Fantasy Sports & Taxes: What You Need to Know

October 7, 2015
If your fantasy team wins because Tom Brady threw four touchdown passes, you might be on the hook for taxes on those winnings. 1-800Accountant explains fantasy sports and taxes.

If your fantasy team wins because Tom Brady threw four touchdown passes, you might be on the hook for taxes on those winnings. 1-800Accountant explains fantasy sports and taxes.

Are you one of the millions of Americans who indulges in fantasy sports? Do you have a fantasy football league in your office? Do you play one-day or one-week fantasy sports on sites like FanDuel or DraftKings? If so, winning money on fantasy sports is all fun and games – until you realize the IRS tax implications involved.

Do Fantasy Sports Players Owe Taxes on Winnings?

Income you earn from gambling, prizes, barters, hobbies or other activities not tied to a job or business should be reported as miscellaneous income on your IRS income tax return. Winnings from playing fantasy sports also fall under this miscellaneous income category.

In many cases, income you make by playing fantasy football or baseball is treated as hobby income rather than gambling income. This may include non-cash prizes such as gift cards, NFL tickets, or vacation packages.

If a fantasy team owner wins over $600, the player will receive Form 1099-MISC from the fantasy sports provider. If you don’t receive this tax form, you should still keep records on your own and report any income you earn as miscellaneous income.

Can You Deduct Fantasy Sports Expenses?

Many fantasy sports leagues require some type of entry fee in order to participate in them – and, obviously, for there to be money to go around to winners. Let’s say a fantasy football player wins $1,000 in a one-day league, but there was a $100 entry fee to partake in the league. This player can claim $900 as net income from this prize and can then write off any associated expenses incurred to play, including the entry fee. As a hobbyist, you can deduct any hobby-related expenses up to the amount of income you bring in from such a hobby.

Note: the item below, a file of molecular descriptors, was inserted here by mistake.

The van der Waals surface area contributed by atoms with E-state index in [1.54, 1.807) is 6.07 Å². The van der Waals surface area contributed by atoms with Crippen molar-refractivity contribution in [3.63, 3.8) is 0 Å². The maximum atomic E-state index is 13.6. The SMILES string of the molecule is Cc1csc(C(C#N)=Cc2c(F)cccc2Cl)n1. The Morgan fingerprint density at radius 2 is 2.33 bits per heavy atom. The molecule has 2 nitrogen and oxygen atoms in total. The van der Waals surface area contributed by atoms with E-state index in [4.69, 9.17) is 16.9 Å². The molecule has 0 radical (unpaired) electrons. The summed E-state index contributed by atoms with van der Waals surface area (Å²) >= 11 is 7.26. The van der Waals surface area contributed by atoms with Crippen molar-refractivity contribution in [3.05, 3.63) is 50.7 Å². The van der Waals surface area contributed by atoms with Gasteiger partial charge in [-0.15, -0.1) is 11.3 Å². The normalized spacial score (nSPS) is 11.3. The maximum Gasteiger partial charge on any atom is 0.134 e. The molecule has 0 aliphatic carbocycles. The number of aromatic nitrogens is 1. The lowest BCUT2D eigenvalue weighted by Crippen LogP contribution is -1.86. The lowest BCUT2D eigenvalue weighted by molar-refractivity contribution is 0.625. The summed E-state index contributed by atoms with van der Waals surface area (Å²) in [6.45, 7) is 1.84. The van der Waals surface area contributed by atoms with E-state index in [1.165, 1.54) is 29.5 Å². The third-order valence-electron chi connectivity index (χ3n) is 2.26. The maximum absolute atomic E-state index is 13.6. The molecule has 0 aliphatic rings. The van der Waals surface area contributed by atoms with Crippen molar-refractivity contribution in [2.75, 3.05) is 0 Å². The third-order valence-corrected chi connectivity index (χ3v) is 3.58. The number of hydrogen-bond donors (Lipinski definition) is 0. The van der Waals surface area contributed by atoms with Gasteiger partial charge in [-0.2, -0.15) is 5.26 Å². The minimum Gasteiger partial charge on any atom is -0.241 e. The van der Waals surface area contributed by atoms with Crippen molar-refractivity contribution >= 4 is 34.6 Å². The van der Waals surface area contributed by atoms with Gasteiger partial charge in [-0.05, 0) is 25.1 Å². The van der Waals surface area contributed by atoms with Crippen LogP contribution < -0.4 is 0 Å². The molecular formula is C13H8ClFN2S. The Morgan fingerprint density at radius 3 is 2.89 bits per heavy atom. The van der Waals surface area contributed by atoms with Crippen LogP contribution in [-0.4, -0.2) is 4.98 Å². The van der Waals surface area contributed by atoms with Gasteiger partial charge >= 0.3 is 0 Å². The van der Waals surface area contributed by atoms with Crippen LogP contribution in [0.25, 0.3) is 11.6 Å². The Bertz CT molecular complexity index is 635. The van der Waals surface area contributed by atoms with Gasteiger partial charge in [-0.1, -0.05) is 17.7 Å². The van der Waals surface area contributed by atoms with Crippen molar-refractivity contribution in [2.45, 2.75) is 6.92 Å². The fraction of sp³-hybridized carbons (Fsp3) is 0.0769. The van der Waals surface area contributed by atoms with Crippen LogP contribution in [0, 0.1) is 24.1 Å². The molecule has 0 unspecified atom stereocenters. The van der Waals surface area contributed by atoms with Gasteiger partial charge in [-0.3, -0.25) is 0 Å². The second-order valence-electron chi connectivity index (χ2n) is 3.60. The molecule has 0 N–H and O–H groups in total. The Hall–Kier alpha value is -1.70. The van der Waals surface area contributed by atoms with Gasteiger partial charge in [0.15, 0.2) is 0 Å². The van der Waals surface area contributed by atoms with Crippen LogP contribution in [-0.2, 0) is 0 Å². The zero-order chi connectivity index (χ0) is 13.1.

Like most tax deductions, there are some rules on writing off these costs. To claim expenses other than fantasy sports entry fees, you must itemize the deductions on your tax return rather than claiming the standard deduction. Plus, hobby expenses and any additional miscellaneous itemized deductions must be greater than 2% of your adjusted gross income. You can then only deduct the amount that exceeds 2% of this AGI amount.

Remember that fantasy sports winnings are typically not considered business income and should not be reported as such when filing your taxes. Business income is earned to make a living, while playing fantasy sports is more of an entertainment activity that simply could result in significant income.

Can Fantasy Football Constitute Gambling?

While it may seem like gambling on the surface, most experts in the accounting and finance field tend to agree that playing fantasy sports is a hobby and is not considered a traditional form of gambling in terms of tax requirements. This is because players are not betting on real teams, but instead are betting on varied teams of real players who they assemble themselves.
On the other hand, football pools in which participants bet on the results of actual games each week are considered a form of gambling. As such, you would owe income taxes on winnings from either an informal game among your friends or a contest through a website. Use Form W-2G to report this type of income. Gambling losses are deductible, but you cannot deduct any losses that exceed the amount of your annual winnings.

If you play fantasy sports and win money at it, you should seriously consider working with an accounting expert to ensure you’re fulfilling all IRS tax obligations on either hobby income or gambling income. Call 1-800Accountant today at 1-800-222-6868, or check out the “Services” page on www.1-800Accountant.
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